Chapter no 52 – The Sacrifice

Tress of the Emerald Sea


“…What!” Crow said.

“She will make a good slave,” Tress explained. “She’s very strong—I can show you the bruise on my stomach as proof. And she’s not in the least

afraid of spores. She used midnight aether earlier tonight.”

Crow grabbed Tress, reaching as if to forcibly shut her up. The dragon interrupted this by very deliberately moving his forearm forward, letting five silver claws—each as long as Crow’s leg—click against the crimson ground. “I will not have you harming one another in my house,” he said in a deep voice. “One of you shall be my servant, and I do not like damaged property.”

Crow looked at her reflection in the dragonsteel claws, then let go of Tress.

“Great dragon,” Crow said, “this girl is the servant brought to be your payment. I am the captain of the ship!”

“So you’re saying you’re the more valuable prize,” Tress said, rubbing at her throat where Crow’s nails had scored her.

“I do prefer my servants to be of a certain quality,” Xisis said. His voice was deep not in a musical sense, more in the way that the ground might vibrate with a profound resonance during a quake.

“But you would also prefer a young servant, wouldn’t you?” Crow said, realizing that she would have to argue her case. “I am old and calcified,

stubborn. She is young, easy to mold. Why, she hasn’t even been off her home island for a month yet!”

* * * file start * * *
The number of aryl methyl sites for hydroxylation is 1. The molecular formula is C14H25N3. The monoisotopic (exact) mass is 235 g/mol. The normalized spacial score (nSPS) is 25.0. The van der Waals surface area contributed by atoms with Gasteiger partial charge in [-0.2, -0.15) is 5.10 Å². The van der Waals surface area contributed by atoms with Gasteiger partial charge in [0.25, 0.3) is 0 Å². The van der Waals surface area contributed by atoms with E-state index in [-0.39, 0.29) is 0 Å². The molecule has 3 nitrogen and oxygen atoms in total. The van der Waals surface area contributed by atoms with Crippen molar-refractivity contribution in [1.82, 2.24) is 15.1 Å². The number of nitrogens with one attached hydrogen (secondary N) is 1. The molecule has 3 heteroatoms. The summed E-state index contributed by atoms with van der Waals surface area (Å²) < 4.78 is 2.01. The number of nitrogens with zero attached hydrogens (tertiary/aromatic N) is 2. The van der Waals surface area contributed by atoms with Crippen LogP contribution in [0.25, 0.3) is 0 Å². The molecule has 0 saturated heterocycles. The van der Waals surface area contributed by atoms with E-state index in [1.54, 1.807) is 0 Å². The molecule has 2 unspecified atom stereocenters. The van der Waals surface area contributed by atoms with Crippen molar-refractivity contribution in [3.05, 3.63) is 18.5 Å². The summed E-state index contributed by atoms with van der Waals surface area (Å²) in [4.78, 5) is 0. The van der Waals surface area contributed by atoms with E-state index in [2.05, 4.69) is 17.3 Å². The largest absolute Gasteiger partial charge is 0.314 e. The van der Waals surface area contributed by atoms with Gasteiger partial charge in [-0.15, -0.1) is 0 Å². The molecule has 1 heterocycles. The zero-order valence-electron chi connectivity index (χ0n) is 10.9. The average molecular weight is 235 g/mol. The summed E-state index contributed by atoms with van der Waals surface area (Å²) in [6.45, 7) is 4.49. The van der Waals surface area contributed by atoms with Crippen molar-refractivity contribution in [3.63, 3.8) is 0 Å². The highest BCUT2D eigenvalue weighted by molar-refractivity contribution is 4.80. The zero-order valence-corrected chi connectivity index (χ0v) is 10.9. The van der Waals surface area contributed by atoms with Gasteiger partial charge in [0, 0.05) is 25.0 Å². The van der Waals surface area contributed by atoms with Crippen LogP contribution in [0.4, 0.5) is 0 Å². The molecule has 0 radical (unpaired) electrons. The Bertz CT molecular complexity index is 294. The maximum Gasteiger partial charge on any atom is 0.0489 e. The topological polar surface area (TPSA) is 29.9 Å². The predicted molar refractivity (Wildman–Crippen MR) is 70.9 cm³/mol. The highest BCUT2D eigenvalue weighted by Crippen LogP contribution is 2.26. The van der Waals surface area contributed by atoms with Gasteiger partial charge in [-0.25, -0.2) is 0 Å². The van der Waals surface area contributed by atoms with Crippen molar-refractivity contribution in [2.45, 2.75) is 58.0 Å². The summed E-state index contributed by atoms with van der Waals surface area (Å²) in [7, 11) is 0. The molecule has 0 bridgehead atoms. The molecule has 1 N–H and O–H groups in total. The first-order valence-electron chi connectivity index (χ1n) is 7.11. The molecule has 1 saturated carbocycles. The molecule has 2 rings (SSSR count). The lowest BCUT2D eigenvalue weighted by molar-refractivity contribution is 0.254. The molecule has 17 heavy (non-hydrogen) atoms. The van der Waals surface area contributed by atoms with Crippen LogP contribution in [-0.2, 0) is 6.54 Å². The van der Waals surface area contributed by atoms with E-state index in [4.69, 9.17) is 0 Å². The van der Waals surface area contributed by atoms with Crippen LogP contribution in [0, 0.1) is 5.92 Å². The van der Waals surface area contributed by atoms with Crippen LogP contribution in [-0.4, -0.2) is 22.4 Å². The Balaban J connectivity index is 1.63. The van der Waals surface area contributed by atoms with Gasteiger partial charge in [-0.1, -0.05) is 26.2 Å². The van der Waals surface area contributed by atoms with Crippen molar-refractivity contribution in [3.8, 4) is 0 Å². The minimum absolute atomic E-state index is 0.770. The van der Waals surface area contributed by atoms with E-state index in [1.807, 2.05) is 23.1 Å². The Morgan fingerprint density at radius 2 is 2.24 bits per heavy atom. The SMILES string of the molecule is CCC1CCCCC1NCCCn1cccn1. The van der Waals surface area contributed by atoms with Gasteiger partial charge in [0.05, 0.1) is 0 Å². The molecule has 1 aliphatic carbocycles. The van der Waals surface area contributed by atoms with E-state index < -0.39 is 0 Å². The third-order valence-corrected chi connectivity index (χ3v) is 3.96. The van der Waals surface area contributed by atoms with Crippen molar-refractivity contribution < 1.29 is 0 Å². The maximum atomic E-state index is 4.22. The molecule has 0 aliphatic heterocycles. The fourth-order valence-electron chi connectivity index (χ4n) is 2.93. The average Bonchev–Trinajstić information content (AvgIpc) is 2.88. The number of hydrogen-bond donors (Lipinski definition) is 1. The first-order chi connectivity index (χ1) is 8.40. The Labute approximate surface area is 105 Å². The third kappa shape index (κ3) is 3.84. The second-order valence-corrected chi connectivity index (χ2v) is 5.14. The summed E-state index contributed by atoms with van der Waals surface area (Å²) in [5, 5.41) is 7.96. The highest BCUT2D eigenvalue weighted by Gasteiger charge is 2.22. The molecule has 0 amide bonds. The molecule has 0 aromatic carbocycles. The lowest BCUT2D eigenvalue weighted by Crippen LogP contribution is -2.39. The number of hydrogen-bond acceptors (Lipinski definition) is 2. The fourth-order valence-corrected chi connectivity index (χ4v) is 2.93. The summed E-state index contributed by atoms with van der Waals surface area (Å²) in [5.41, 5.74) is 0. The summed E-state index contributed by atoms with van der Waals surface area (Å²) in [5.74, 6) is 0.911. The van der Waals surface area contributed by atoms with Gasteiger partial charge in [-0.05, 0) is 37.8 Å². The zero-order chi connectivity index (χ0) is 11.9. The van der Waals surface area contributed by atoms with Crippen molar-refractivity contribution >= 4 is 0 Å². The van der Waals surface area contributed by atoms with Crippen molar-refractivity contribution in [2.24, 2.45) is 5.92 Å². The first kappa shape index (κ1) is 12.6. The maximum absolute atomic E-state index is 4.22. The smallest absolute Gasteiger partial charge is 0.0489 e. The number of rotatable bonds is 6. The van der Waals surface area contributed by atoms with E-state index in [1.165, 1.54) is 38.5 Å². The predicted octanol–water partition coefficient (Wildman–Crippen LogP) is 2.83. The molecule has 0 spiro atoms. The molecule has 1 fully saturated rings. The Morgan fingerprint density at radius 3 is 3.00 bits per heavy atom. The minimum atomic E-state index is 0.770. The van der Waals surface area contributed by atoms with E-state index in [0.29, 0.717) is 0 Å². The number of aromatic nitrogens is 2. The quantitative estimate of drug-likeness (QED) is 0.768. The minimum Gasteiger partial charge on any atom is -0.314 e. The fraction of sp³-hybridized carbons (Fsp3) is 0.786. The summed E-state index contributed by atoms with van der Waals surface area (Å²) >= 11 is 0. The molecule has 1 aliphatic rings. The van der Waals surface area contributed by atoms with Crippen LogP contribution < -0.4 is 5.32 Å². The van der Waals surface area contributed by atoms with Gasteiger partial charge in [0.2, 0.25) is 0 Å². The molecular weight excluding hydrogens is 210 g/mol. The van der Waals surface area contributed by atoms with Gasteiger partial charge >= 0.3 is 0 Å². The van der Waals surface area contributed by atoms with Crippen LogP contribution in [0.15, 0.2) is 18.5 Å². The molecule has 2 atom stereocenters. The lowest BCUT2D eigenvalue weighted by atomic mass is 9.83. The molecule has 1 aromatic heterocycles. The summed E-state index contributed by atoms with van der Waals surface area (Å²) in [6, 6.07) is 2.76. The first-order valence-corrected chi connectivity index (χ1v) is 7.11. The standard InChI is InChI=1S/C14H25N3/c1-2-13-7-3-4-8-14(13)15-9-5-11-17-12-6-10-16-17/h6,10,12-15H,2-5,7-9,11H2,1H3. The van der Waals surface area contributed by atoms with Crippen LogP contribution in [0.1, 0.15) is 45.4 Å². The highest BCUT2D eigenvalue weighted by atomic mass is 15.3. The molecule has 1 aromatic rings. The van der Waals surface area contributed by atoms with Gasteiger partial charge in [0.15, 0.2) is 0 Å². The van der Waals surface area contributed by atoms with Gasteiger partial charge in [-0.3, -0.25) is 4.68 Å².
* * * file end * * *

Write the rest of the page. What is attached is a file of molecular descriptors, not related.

The dragon settled down, folding his arms. To the horror of both women, he looked amused.

“Go on,” he said to Tress. “You have a response to that?”

“Um,” Tress said, “you seem like someone who enjoys a challenge.

Which would be more interesting to train? A girl who knows nothing, or a vibrant sea captain, full of skills you could unlock?”

“I prefer not to make too much effort in training my servants, girl,” the dragon said. “You argue against your interests.”

“Yes,” Crow said, “and besides, she is more expert in spores. She has been building devices of ingenious make. She designed a kind of verdant bomb that raised our ship up high above the sea, so rains didn’t destroy us! And

she made a gun that fires spores. This girl is some kind of spore prodigy. She will serve you well.”

“Is it true?” the dragon asked Tress. “Did you make those things?”

“I did,” Tress admitted. “I’m not very smart though. I merely took some designs I found and tweaked them.”

“Humble too,” Crow noted. “Who wants an arrogant servant?”

“Crow has experience leading people, sir,” Tress said. “She would make an excellent overseer for your servants.”

“Ha!” Crow said. “Tell him honestly what my crew thinks of me! They

hate me, don’t they, Tress? Admit it.”

The dragon rested his head on his forearms, looking almost like a dog with its head on its paws, and grinned at the exchange.